Books and babies: clinical-based literacy programs Journal Article uri icon
  • INTRODUCTION: The purpose of this study was to assess parental response to a clinic-based literacy program at a health maintenance organization. It was hypothesized that participation would be associated with increased literacy orientation by children. METHOD: This randomized community trial took place at a Midwestern health maintenance organization. Six clinics were paired and randomly assigned to participate or not participate in Project Read. The main outcome variable was literacy orientation (book use). The target population was parents of children younger than 12 months (N = 165). After 6 months of participation, parents were surveyed by telephone. RESULTS: Seventy-five percent and 77% of the treatment and control groups, respectively, had positive literacy orientation; this difference was not significant. Persons receiving a videotape were more likely to have a positive literacy orientation (82.9% vs 69.2%; P <.05). The multivariate regression analyses also showed that receiving the free videotape was a significant intervention exposure. DISCUSSION: The members of the population in this study are reading to their children. Parents who receive a videotape on the importance of reading are likely to read more to their children.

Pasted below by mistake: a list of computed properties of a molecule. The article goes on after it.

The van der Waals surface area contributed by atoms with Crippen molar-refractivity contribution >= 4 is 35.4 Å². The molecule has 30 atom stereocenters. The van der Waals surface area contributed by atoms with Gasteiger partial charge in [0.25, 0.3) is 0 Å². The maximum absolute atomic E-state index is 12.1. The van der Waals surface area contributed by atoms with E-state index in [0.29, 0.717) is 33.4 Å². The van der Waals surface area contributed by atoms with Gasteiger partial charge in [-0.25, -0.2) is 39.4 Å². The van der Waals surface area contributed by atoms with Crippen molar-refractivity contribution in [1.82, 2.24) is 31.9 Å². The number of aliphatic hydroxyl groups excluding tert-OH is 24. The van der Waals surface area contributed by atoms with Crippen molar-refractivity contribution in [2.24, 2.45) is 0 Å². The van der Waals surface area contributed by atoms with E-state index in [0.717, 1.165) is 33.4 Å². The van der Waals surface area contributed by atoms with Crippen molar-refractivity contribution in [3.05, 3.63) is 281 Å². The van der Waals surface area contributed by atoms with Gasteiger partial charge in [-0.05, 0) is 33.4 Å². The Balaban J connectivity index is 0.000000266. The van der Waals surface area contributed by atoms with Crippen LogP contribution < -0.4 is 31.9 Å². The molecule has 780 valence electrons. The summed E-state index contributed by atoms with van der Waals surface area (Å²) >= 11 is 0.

• Link to Article
    publication date
  • 2003
  • published in
  • *Educational Status
  • *Reading
  • Ambulatory Care Facilities
  • Attitude to Health
  • Books
  • Child
  • Child Rearing/psychology
  • Health Maintenance Organizations
  • Midwestern
  • Multivariate Analysis
  • Parent-Child Relations
  • Parenting/psychology
  • Parents/*education/psychology
  • Program Evaluation
  • Regression Analysis
  • Surveys and Questionnaires
  • Teaching Materials
  • Videotape Recording
  • Additional Document Info
  • 17
  • issue
  • 6